Alright, first the uncreative name, and then the not-so-impressive improvements, the iPhone 5
officially makes its way into the market. The iPhone 5 is almost ready to be pre-ordered. Pre-ordering starts Sept. 14, while purchasing in stores begin on Sept 21.
Speaking of the dates, this kind of puts Microsoft's three big releases in the shadows. Although not really related in any way, Apple has a tendency to generate the hype and attention associated with their products.
Speaking from the facts, the tech specs
don't look as good as expected. Here is a brief overview: The iPhone 5 features a 4-inch retina display capacitive multitouch screen. All integrated on a 4.9 x 2.3 x 0.3" super sleek body.
Sure, this may look good, but the next part is very unsatisfying: The iPhone 4 now has LTE enabled, but still no Volte (Voice Over LTE) support.
Furthermore, the next biggest improvement is the A6 processor for improved multitasking and better functionality. Doesn't seem like much, but all the more reason to hate the new iPhone. The iPhone 4S was already a pretty smooth device with a slightly downgraded chip so there really is no need for a super duty A6 processor. Official clock speed and cores are not provided as of this moment, but will probably be released soon.
Currently, there are three models in two colors. Customers can choose between the traditional white iPhone or go for the sleek black edition. The three models are separated by storage capacity ranging from 16 GB to 32GB to 64GB.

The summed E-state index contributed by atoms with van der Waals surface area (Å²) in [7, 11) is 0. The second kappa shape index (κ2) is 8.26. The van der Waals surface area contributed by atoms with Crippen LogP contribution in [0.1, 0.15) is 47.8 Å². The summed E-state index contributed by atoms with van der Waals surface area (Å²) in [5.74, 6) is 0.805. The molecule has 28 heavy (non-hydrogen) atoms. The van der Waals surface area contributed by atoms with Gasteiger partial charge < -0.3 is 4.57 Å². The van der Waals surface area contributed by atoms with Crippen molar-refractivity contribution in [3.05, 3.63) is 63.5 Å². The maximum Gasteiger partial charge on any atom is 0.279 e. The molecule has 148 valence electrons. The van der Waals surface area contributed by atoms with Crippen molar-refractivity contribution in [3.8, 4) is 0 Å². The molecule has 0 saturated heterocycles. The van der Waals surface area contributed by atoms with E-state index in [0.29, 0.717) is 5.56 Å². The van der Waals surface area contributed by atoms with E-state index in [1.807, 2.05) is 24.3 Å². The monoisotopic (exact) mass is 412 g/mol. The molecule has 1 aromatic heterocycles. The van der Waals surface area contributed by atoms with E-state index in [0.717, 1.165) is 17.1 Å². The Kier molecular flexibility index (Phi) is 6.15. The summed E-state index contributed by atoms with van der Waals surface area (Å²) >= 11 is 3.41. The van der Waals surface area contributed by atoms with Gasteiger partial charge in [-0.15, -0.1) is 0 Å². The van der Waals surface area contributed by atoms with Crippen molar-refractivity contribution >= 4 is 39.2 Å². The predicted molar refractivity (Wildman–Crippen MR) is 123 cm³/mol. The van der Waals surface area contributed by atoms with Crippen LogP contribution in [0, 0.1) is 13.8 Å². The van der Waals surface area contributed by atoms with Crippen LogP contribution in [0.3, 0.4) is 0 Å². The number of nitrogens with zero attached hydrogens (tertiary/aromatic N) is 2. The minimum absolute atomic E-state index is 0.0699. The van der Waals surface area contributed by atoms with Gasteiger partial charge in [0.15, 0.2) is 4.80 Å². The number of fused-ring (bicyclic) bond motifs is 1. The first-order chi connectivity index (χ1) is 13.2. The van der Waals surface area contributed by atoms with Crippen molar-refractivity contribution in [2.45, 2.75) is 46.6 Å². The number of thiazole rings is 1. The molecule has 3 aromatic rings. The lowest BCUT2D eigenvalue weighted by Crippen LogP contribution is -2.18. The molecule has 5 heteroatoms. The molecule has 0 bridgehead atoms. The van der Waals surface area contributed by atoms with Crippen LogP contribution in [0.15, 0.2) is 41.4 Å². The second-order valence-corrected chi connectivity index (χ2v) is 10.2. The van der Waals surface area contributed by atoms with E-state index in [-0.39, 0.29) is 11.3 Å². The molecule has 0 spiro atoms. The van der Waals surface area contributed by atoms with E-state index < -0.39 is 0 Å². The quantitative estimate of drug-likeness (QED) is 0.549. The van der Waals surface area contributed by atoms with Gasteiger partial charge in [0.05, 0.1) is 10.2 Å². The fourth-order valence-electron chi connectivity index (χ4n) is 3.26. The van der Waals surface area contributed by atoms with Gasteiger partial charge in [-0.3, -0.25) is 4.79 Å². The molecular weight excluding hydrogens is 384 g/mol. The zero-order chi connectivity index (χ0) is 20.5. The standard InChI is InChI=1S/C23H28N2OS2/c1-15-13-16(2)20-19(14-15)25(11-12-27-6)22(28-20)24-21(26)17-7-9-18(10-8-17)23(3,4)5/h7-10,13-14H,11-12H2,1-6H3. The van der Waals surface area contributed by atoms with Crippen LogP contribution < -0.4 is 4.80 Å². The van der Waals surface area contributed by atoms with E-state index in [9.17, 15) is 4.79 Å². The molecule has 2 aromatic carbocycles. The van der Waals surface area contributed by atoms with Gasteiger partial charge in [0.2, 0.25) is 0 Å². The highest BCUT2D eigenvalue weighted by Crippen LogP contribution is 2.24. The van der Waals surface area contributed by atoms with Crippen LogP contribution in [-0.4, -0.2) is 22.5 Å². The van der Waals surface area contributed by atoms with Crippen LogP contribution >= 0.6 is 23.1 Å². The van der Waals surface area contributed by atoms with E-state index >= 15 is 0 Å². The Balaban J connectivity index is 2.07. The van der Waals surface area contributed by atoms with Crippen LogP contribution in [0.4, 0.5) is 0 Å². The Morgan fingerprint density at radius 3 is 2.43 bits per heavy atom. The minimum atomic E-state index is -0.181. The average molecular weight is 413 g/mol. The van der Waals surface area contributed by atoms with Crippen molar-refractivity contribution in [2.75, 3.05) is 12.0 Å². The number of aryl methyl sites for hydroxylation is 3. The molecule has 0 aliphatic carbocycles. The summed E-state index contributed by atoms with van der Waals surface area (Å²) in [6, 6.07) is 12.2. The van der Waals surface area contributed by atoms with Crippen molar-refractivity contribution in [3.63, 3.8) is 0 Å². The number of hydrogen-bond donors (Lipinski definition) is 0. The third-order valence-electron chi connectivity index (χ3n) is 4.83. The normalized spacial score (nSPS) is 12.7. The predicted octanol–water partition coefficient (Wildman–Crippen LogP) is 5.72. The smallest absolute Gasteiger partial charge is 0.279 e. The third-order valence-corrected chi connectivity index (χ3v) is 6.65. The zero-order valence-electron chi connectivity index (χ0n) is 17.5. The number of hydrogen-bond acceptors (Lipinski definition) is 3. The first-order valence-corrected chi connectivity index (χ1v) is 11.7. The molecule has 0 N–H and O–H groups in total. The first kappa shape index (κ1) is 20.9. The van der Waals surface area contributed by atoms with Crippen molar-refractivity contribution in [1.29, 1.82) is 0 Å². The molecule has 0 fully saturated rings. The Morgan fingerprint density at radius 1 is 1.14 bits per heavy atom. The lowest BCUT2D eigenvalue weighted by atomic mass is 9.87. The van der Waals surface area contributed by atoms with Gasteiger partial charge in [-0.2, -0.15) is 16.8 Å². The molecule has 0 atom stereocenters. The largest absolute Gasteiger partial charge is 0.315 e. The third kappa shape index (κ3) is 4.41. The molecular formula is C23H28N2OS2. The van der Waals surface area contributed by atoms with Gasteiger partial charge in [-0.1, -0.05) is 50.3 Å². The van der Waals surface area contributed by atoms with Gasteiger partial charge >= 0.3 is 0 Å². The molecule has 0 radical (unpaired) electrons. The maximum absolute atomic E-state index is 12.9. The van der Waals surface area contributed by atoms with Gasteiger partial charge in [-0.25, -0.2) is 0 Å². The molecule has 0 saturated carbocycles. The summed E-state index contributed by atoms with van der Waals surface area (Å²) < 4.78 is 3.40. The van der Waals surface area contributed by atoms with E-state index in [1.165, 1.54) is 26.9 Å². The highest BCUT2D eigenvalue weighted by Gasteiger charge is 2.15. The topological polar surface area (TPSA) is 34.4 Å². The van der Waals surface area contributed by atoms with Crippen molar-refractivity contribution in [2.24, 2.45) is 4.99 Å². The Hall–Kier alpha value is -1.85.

As for the exterior design, not much has changed. The iPhone 5 still carries the full aluminum casing with a slight plastic cover over the antenna to allow for better reception. Weight and thickness have changed significantly allowing better portability as of this moment.
However, there are some potential problems with the new iPhone. The 4-inch screen does not deliver the greatest resolution in terms of screen ratio. A 4.3-inch screen would be a much more suitable fit. On top of that, LTE is a huge drain on the battery. With their promotion of the better A6 processor, this just puts a much bigger strain on the battery life. The official battery specs are not released, but Apple has listed an 8 hour battery life. Samsung is barely supporting its new line of LTE phones with its 2185 mAH battery, and Apple must do something very similar to cope with the A6 processor and LTE usage. This can lead to potential problems such as battery recalls if they are not performing up to standard or even lead to overheating if the batteries are not properly designed to suit the greater demand for power.